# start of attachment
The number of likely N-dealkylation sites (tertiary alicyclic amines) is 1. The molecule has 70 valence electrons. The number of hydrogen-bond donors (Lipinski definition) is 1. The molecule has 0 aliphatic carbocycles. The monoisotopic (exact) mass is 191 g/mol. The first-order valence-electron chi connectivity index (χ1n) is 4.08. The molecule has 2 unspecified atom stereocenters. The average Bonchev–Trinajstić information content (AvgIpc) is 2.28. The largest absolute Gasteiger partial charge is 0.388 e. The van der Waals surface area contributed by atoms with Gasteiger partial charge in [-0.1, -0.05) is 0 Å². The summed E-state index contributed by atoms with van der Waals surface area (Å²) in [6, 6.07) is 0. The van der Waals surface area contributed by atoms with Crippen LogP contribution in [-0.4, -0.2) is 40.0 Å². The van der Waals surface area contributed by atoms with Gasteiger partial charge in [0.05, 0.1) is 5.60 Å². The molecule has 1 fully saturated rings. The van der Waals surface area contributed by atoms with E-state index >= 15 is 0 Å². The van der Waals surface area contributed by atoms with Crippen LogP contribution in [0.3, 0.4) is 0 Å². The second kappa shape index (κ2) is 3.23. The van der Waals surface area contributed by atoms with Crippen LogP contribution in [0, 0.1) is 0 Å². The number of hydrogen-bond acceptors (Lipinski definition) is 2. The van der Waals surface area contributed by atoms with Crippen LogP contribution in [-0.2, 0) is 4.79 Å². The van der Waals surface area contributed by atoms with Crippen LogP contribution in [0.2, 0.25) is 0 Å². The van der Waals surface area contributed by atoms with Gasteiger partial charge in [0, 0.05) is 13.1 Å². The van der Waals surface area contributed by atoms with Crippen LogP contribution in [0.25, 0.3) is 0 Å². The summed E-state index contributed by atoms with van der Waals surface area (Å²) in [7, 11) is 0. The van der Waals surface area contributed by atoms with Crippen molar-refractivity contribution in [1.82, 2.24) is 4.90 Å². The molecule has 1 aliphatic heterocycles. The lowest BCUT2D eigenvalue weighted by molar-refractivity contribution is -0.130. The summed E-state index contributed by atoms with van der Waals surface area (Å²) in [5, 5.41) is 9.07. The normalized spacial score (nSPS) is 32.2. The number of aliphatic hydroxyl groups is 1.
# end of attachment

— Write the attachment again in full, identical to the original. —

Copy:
The number of likely N-dealkylation sites (tertiary alicyclic amines) is 1. The molecule has 70 valence electrons. The number of hydrogen-bond donors (Lipinski definition) is 1. The molecule has 0 aliphatic carbocycles. The monoisotopic (exact) mass is 191 g/mol. The first-order valence-electron chi connectivity index (χ1n) is 4.08. The molecule has 2 unspecified atom stereocenters. The average Bonchev–Trinajstić information content (AvgIpc) is 2.28. The largest absolute Gasteiger partial charge is 0.388 e. The van der Waals surface area contributed by atoms with Gasteiger partial charge in [-0.1, -0.05) is 0 Å². The summed E-state index contributed by atoms with van der Waals surface area (Å²) in [6, 6.07) is 0. The van der Waals surface area contributed by atoms with Crippen LogP contribution in [-0.4, -0.2) is 40.0 Å². The van der Waals surface area contributed by atoms with Gasteiger partial charge in [0.05, 0.1) is 5.60 Å². The molecule has 1 fully saturated rings. The van der Waals surface area contributed by atoms with E-state index >= 15 is 0 Å². The van der Waals surface area contributed by atoms with Crippen LogP contribution in [0.3, 0.4) is 0 Å². The second kappa shape index (κ2) is 3.23. The van der Waals surface area contributed by atoms with Crippen LogP contribution in [0, 0.1) is 0 Å². The number of hydrogen-bond acceptors (Lipinski definition) is 2. The van der Waals surface area contributed by atoms with Crippen LogP contribution in [-0.2, 0) is 4.79 Å². The van der Waals surface area contributed by atoms with Crippen LogP contribution in [0.2, 0.25) is 0 Å². The van der Waals surface area contributed by atoms with Gasteiger partial charge in [0, 0.05) is 13.1 Å². The van der Waals surface area contributed by atoms with Crippen LogP contribution in [0.25, 0.3) is 0 Å². The summed E-state index contributed by atoms with van der Waals surface area (Å²) in [7, 11) is 0. The van der Waals surface area contributed by atoms with Crippen molar-refractivity contribution in [1.82, 2.24) is 4.90 Å². The molecule has 1 aliphatic heterocycles. The lowest BCUT2D eigenvalue weighted by molar-refractivity contribution is -0.130. The summed E-state index contributed by atoms with van der Waals surface area (Å²) in [5, 5.41) is 9.07. The normalized spacial score (nSPS) is 32.2. The number of aliphatic hydroxyl groups is 1.